While others may claim that such scenarios are totally inappropriate, I wholeheartedly disagree.  Humor should be used as a means to the end; an effective method of getting a point across in a manner that the audience would most enjoy.  Laughter can liven up a presentation better than anything, encouraging the audience to anticipate the next funny comment and, thus, listen more closely.  Therefore, in most every speech or presentation I have written, I always try to begin with an interesting, humorous anecdote.  Rather than lecturing the audience with a series of boring lists and “how to’s,” tell an entertaining story as an example of the important message.




Often we seem to forget the primary purpose of any business communication.  Whether it be a speech, newsletter, article, or other presentation, the initial goals are simply to get the audience’s attention and to be remembered.  Bear in mind, though we may like to believe otherwise, the target audience will certainly not remember every little detail of your educational/informational presentation.  At the very least, they will hopefully stay awake long enough to remember your name.  If they enjoyed it, they will have reason to call (or accept your call) regarding future business. They may even share the positive experience with others who may potentially become new business contacts as well.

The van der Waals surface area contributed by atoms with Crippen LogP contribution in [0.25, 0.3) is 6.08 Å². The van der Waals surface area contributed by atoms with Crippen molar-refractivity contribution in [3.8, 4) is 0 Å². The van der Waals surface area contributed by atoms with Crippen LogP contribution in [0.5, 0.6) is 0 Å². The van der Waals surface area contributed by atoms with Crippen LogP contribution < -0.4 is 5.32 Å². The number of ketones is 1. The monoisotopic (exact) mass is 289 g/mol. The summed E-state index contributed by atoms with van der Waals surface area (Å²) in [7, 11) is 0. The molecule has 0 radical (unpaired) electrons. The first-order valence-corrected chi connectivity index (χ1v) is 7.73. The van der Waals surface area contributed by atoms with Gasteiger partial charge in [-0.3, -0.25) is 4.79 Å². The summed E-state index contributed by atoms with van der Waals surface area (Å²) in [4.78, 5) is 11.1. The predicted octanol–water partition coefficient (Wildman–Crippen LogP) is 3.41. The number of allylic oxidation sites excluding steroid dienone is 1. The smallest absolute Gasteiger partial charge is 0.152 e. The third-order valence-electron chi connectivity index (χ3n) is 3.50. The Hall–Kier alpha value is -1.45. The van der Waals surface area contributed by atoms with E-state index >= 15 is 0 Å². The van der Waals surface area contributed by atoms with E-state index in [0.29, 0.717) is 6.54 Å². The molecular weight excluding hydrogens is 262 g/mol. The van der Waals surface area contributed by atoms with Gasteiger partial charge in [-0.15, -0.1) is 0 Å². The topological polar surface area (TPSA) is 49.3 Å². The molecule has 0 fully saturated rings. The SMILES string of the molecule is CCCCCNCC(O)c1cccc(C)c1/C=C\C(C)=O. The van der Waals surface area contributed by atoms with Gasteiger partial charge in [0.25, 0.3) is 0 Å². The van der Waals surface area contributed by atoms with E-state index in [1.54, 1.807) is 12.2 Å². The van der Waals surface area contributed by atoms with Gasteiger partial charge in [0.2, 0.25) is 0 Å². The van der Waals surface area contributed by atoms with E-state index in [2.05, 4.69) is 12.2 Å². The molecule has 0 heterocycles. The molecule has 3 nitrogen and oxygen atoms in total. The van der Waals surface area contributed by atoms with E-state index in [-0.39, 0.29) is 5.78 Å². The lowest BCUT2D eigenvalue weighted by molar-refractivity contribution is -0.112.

While humor can be appropriate regardless of the setting, you must always know your audience and tailor the material directly to them.  Stay away from inside jokes that will only be understood by a handful of people.  Most importantly, in this politically correct world in which we live, avoid any comments that could be construed as discriminatory against one’s gender, race, religion, ethnicity, or political ideology.  (Then again, Aggies are always fair game.)  Even the most seemingly harmless jokes can be taken out of context.  (Right, Fuzzy Zoeller?)  If possible, target your material at a more good natured prey.  In fact, make a joke or two at your personal expense.  Everyone loves people who can laugh at themselves.




Please don’t misunderstand and turn every communication into comedy central.  By all means, do not overshadow the true spirit of the overall message.  While a carefully placed joke or anecdote can go a long way to improving the presentation, not every well intended humorous comment is well received.  Even the best comedians get heckled from time to time.  Additionally, not everyone is funny (as is often witnessed in these newsletters).  Pick your moments; choose your spots; carefully script your appropriate humorous lines.  Remember, timing is everything.   Your 15 minutes of fame is forthcoming. 


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FOR WHAT IT’S WORTH is a publication of Brounes & Associates focusing on business marketing and general communications strategies. Please call Ron Brounes at 713-432-1910 for additional information. For now, please continue to direct all communications to the Houston office until the satellite branch is established in Birmingham, Alabama (where I am more appreciated).